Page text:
Category Archives: Enroute Flight

Navigation: Chart-Reading in Flight

Chapter 26, “En Route Navigation,” of the new fourth edition of The Pilot’s Manual Volume 2: Ground School focuses on how to go about the business being an effective pilot/navigator  with minimum interruption of safely flying the airplane. The components of successful pilot/navigation are: flight planning; chart-reading (also known as pilotage) which means determining your […]

Enroute Flight: Mental Workload

We tend to think of piloting an airplane as a physical skill, but there is much more to it. The pilot must assemble information, interpret data, assess its importance, make decisions, act, communicate, correct and continually reasses. Over time, all of this contributes to fatigue. Today on the Learn to Fly Blog we’ll talk about […]

CFI Brief: Basic Planning Calculations

It is a pilot’s responsibility prior to every flight to calculate time, speed, distance, and fuel required for that particular flight. As a pilot, you will have access to onboard systems, and tools like the CX-2 Flight Computer or E6-B that can assist in these types of calculations (check out our video tutorials on how […]

CFI Brief: Off-Course Correction

The fundamentals of visual navigation include two main methods as discussed in Monday’s post, pilotage and dead reckoning, each of which should be used in conjunction with the other. Whether flying by means of visual navigation or even by reference to instruments like a VOR it is possible to find yourself in an off-course situation. […]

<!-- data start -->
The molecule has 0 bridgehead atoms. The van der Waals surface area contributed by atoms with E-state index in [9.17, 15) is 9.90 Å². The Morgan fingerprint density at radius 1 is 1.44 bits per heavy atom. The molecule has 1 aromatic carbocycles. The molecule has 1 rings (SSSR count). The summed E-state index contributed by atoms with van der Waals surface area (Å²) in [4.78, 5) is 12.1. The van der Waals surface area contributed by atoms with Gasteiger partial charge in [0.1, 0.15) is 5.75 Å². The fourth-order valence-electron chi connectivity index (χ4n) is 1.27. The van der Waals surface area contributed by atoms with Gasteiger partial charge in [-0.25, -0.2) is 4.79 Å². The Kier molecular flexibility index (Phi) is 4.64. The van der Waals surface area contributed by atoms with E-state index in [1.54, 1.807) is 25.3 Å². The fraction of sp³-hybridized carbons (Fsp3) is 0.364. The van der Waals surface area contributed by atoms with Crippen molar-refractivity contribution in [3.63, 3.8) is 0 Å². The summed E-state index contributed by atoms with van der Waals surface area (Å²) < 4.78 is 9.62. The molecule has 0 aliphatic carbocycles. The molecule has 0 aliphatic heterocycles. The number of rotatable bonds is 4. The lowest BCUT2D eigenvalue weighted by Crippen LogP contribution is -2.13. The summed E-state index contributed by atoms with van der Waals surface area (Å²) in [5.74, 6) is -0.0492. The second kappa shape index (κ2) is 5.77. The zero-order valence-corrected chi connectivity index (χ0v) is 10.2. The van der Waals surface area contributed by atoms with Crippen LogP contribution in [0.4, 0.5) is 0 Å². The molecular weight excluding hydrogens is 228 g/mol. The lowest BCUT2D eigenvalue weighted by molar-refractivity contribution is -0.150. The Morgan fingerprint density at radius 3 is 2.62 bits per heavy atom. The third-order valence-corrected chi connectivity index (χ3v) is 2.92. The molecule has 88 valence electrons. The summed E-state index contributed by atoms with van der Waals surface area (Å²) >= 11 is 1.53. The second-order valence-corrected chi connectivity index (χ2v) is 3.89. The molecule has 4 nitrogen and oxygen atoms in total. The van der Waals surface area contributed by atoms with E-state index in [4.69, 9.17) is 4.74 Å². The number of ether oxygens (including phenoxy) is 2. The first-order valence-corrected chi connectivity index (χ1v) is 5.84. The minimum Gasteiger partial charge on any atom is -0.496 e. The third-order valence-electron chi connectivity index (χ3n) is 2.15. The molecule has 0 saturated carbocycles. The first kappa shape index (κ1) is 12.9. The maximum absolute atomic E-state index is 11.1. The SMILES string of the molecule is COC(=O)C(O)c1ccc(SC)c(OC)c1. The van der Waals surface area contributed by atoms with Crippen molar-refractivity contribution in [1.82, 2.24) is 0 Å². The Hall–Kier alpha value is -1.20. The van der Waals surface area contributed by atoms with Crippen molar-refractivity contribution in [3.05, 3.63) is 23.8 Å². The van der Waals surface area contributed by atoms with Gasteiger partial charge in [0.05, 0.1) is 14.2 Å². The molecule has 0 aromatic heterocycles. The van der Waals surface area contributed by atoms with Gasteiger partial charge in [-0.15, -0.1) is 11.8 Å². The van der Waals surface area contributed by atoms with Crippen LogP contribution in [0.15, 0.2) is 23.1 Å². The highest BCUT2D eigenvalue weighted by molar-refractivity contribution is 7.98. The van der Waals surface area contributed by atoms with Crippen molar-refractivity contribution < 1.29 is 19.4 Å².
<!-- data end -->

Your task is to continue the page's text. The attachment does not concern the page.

Enroute Flight: Magnetic Variation

Plotting a course? Today we’re learning about magnetic variation, with help from Bob Gardner’s The Complete Private Pilot textbook. For flight planning purposes you must recognize that although the lines of latitude and longitude on charts are neatly perpendicular and relate to the True North Pole there is nothing in your airplane that relates to […]

Enroute Flight: Topography

A VFR Sectional Aeronautical Chart is a pictorial representation of a portion of the Earth’s surface upon which lines and symbols in a variety of colors represent features and/or details that can be seen on the Earth’s surface. Contour lines, shaded relief, color tints, obstruction symbols, and maximum elevation figures are all used to show […]

CFI Brief: Time Zones

Coordinated Universal Time, Universal Time Coordinated, Greenwich Mean Time, Zulu Time—I am sure you have heard these terms at some point in your flight training, but what is all of it? To keep it simple these are essentially one in the same: time corrected for seasonal variations in the earth’s rotation about the sun. As you may […]

Enroute Flight: Latitude and Longitude

Understanding the imaginary grid we’ve laid out around and across our planet is key in flight planning and ultimately your safety. Today, we’ll review some of the basics with help from the FAA textbook Pilot’s Handbook of Aeronautical Knowledge. The equator is an imaginary circle equidistant from the poles of the Earth. Circles parallel to the […]

Calculating Time En Route on the CX-2

Last week, we showed you how to calculate fuel burn using ASA’s CX-2. This week, we’ll show you how to calculate leg time, or time en route, when given distance and groundspeed using the CX-2 flight computer. Have a specific problem you want to see worked out on the CX-2 or one of our E6-B […]

Calculating Fuel Burn on the CX-2

Today’s post is a video is about how to calculate the amount of fuel used when given the fuel burn rate and time en route using our CX-2 flight computer. The CX-2 complies with Order 8080.6- Conduct of Airman Knowledge Tests, so users are free to bring their CX-2 with them to the testing centers for […]

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